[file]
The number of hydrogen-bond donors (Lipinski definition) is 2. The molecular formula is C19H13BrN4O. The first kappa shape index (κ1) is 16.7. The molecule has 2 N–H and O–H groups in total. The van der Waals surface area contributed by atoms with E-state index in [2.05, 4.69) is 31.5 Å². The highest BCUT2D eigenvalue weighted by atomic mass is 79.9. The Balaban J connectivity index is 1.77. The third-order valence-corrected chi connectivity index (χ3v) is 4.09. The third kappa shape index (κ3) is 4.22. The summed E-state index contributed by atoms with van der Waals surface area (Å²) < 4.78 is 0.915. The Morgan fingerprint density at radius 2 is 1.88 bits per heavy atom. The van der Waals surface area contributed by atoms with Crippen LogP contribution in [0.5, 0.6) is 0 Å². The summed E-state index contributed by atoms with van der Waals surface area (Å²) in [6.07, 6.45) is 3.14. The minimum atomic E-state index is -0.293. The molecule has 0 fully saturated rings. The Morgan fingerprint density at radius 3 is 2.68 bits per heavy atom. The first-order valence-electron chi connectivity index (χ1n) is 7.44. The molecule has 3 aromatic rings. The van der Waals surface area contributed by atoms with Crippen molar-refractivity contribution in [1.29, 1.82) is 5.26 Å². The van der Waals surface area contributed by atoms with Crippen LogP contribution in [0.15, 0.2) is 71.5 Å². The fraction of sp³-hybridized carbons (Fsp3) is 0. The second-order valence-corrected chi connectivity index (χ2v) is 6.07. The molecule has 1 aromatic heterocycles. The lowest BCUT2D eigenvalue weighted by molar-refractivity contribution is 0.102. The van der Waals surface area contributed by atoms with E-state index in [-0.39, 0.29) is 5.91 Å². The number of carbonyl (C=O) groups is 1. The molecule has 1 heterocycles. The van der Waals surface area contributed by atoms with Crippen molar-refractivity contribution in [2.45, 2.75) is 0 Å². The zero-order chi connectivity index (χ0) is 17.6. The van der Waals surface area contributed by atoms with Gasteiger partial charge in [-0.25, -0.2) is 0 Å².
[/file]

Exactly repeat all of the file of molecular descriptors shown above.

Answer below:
The number of hydrogen-bond donors (Lipinski definition) is 2. The molecular formula is C19H13BrN4O. The first kappa shape index (κ1) is 16.7. The molecule has 2 N–H and O–H groups in total. The van der Waals surface area contributed by atoms with E-state index in [2.05, 4.69) is 31.5 Å². The highest BCUT2D eigenvalue weighted by atomic mass is 79.9. The Balaban J connectivity index is 1.77. The third-order valence-corrected chi connectivity index (χ3v) is 4.09. The third kappa shape index (κ3) is 4.22. The summed E-state index contributed by atoms with van der Waals surface area (Å²) < 4.78 is 0.915. The Morgan fingerprint density at radius 2 is 1.88 bits per heavy atom. The van der Waals surface area contributed by atoms with Crippen LogP contribution in [0.5, 0.6) is 0 Å². The summed E-state index contributed by atoms with van der Waals surface area (Å²) in [6.07, 6.45) is 3.14. The minimum atomic E-state index is -0.293. The molecule has 0 fully saturated rings. The Morgan fingerprint density at radius 3 is 2.68 bits per heavy atom. The first-order valence-electron chi connectivity index (χ1n) is 7.44. The molecule has 3 aromatic rings. The van der Waals surface area contributed by atoms with Crippen molar-refractivity contribution in [1.29, 1.82) is 5.26 Å². The van der Waals surface area contributed by atoms with Crippen LogP contribution in [0.15, 0.2) is 71.5 Å². The fraction of sp³-hybridized carbons (Fsp3) is 0. The second-order valence-corrected chi connectivity index (χ2v) is 6.07. The molecule has 1 aromatic heterocycles. The lowest BCUT2D eigenvalue weighted by molar-refractivity contribution is 0.102. The van der Waals surface area contributed by atoms with E-state index in [-0.39, 0.29) is 5.91 Å². The number of carbonyl (C=O) groups is 1. The molecule has 1 heterocycles. The van der Waals surface area contributed by atoms with Crippen molar-refractivity contribution in [2.45, 2.75) is 0 Å². The zero-order chi connectivity index (χ0) is 17.6. The van der Waals surface area contributed by atoms with Gasteiger partial charge in [-0.25, -0.2) is 0 Å².